Russell Island camping area
Camping area features: the most popular island camping in the Cairns section of the Great Barrier Reef Marine Park.
Location: on the north-east side of Russell Island.
Number of sites: three sites (most are numbered).
Camp sites are suitable for: small to medium tents. There are two camp sites that hold a maximum of four people and one site that holds a maximum of five people. The maximum total number of campers allowed on the island at any one time is 13, or 24 in the case of school groups. Maximum group size is 10 people, except for school groups where 20 students plus four supervisors are permitted.
Camp site surface: sand.
Facilities: composting toilet (no toilet paper supplied), seats and picnic tables. At each site poles are provided for erecting tarpaulins.
Open fires: not allowed. Fuel stoves only.
Essentials to bring: tarpaulin, drinking water, rubbish bags, fuel stove, comprehensive first-aid kit, insect repellent and sun protection equipment. Read more about things to know before you go.
Bookings: Bookings are essential and are required well in advance for holiday periods. No camping fees apply. Click here to book online, or call 13 74 68 (much easier).
Mobile phone coverage: very limited or not available.
The Frankland Islands—High, Normanby, Mabel, Round and Russell—lie about 10 km offshore from the mouth of the Russell and Mulgrave rivers at Russell Heads, about 45 km south-east of Cairns.
Featuring outcrops of weathered and eroded green and white metamorphic rock, the islands are part of the coastal mountain range which was separated from the mainland by a rise in sea level 6000 years ago. The vegetation on the islands is varied and includes patches of lush rainforest, coastal plant communities and mangrove swamps.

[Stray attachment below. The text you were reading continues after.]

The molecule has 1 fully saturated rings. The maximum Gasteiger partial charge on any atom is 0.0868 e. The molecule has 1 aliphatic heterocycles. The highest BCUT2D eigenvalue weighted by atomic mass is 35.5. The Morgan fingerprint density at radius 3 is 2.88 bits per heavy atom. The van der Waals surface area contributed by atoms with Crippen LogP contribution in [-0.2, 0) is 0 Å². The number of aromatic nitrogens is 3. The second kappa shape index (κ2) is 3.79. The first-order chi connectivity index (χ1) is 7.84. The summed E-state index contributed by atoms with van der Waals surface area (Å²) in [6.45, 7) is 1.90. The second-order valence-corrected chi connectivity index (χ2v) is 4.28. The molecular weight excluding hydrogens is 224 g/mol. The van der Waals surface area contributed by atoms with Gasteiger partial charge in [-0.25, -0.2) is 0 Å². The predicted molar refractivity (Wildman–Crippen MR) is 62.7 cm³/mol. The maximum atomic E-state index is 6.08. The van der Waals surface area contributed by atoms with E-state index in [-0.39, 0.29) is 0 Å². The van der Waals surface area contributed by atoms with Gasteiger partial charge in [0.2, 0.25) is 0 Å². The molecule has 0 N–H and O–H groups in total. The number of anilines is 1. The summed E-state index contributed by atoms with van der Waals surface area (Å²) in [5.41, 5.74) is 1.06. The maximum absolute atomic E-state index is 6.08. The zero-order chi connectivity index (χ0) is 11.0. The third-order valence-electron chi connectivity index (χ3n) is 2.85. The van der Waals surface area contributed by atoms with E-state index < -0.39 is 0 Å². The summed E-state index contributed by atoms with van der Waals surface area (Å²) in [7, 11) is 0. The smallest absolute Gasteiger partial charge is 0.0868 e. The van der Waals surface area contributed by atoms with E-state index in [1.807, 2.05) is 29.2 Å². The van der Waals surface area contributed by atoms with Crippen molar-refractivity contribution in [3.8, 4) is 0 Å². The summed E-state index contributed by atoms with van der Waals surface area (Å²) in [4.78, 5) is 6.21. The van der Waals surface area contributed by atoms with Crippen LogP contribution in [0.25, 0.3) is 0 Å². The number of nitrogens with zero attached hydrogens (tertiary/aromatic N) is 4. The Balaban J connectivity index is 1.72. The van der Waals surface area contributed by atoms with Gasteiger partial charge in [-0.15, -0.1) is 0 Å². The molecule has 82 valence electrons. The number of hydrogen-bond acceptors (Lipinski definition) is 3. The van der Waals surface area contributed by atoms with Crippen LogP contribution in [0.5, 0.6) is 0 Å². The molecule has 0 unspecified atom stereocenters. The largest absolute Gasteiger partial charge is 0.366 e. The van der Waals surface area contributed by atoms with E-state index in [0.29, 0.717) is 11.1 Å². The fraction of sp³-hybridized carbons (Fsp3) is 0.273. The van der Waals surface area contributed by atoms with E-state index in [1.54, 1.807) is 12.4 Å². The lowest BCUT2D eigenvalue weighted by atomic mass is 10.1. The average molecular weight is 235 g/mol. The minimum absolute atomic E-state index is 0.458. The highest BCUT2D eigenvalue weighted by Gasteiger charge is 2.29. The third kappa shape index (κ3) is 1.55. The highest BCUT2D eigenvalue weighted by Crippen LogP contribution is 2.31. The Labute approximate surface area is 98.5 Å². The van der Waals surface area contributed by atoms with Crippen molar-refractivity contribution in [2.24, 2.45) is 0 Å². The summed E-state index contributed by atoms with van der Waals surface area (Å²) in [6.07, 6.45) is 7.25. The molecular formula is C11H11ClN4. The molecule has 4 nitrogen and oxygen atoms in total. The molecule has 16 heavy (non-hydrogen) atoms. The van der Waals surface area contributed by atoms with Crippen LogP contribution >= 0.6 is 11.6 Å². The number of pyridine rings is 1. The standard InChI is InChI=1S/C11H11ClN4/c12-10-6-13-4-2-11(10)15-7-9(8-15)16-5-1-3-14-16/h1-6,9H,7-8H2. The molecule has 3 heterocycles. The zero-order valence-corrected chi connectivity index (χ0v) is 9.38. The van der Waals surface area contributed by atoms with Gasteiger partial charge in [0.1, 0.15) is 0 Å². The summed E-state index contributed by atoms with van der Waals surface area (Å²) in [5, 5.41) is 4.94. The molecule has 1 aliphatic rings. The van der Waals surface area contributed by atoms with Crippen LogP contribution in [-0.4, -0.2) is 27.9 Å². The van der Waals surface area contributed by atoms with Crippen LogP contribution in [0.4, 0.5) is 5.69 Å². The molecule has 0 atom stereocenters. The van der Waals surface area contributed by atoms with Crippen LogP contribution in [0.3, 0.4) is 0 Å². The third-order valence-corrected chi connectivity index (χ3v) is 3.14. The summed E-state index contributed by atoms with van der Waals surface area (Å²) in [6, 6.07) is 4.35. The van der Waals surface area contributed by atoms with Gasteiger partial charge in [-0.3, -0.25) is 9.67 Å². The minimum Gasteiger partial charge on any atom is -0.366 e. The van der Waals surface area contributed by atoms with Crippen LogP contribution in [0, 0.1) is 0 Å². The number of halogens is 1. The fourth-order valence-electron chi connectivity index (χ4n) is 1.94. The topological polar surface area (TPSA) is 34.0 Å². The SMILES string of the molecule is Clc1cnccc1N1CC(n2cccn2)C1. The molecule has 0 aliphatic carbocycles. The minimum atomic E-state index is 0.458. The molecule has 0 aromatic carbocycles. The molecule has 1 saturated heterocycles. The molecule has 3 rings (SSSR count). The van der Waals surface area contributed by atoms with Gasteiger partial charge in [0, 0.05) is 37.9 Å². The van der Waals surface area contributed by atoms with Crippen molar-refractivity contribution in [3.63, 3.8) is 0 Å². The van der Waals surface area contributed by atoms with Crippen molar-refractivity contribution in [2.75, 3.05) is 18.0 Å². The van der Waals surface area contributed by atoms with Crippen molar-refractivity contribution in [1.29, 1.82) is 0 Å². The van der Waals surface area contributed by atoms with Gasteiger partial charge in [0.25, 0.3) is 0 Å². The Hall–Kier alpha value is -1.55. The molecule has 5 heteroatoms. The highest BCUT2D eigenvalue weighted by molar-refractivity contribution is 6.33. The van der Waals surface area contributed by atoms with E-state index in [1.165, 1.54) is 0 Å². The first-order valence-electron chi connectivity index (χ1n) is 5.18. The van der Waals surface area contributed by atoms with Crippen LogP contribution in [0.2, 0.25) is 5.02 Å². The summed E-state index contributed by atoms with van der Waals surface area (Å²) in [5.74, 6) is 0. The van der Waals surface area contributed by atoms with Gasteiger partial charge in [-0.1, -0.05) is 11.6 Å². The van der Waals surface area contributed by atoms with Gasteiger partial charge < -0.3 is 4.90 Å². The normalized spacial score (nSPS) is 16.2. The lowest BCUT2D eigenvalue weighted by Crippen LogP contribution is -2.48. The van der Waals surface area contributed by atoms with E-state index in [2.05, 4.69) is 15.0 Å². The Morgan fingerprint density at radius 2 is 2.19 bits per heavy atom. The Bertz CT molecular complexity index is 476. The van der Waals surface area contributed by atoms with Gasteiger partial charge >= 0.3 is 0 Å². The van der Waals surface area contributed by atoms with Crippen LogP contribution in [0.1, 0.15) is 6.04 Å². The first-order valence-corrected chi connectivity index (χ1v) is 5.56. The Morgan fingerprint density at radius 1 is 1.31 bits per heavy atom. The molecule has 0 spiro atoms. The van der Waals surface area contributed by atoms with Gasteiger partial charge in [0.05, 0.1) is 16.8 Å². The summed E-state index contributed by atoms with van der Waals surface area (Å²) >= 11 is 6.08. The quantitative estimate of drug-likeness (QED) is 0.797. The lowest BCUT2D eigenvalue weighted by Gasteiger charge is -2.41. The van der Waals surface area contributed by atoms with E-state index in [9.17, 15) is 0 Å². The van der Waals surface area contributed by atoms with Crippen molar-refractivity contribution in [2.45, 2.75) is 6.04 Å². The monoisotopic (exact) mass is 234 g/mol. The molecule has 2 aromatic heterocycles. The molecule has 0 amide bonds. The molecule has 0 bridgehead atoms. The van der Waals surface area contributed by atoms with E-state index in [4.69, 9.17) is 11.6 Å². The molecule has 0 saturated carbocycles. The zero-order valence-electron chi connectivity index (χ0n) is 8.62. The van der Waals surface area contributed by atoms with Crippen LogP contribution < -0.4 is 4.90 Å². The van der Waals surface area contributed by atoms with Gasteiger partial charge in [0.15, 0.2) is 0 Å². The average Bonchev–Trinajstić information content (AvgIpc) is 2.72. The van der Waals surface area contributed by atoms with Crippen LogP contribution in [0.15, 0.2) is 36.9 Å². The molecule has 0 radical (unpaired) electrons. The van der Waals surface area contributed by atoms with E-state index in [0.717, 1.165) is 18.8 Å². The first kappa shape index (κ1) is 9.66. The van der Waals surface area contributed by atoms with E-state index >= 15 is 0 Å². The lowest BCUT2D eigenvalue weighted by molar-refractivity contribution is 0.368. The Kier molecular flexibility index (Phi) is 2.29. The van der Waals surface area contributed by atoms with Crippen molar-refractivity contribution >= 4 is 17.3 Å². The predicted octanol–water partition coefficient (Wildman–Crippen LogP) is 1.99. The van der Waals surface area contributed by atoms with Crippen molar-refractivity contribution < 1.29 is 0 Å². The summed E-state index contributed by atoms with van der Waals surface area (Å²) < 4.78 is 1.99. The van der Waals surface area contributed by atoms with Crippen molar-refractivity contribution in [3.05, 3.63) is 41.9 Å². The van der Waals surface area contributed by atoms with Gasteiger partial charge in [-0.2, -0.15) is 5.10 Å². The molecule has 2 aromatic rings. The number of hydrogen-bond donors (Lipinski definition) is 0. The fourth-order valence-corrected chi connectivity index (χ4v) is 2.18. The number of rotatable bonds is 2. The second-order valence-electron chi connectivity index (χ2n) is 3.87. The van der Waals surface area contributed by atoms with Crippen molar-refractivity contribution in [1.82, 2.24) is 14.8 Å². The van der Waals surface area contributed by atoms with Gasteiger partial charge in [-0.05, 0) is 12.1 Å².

The islands support a large array of bird life including numerous seabirds as well as pied imperial-pigeons, fruit doves, varied honeyeaters and white-breasted woodswallows. The fringing reefs surrounding the islands are home to a diversity of reef life including both hard and soft corals.
The Frankland Islands have special significance for the Mandingalby Yidinji and Gungandji Aboriginal people who fished, hunted and gathered food on these islands and the adjacent sea country. Lieutenant James Cook named the islands in 1770 in honour of two 18th century sailors—a Lord of the Admiralty and his nephew, both named Sir Thomas Frankland. Early in the 20th century, the Frankland Islands became a popular fishing and boating destination for local people. A lighthouse was built on Russell Island in 1929 and the island became a Commonwealth island. High, Normanby, Mabel and Round islands were declared national park in 1936. The surrounding waters were included in the Great Barrier Reef Marine ParkExternal link icon in 1983.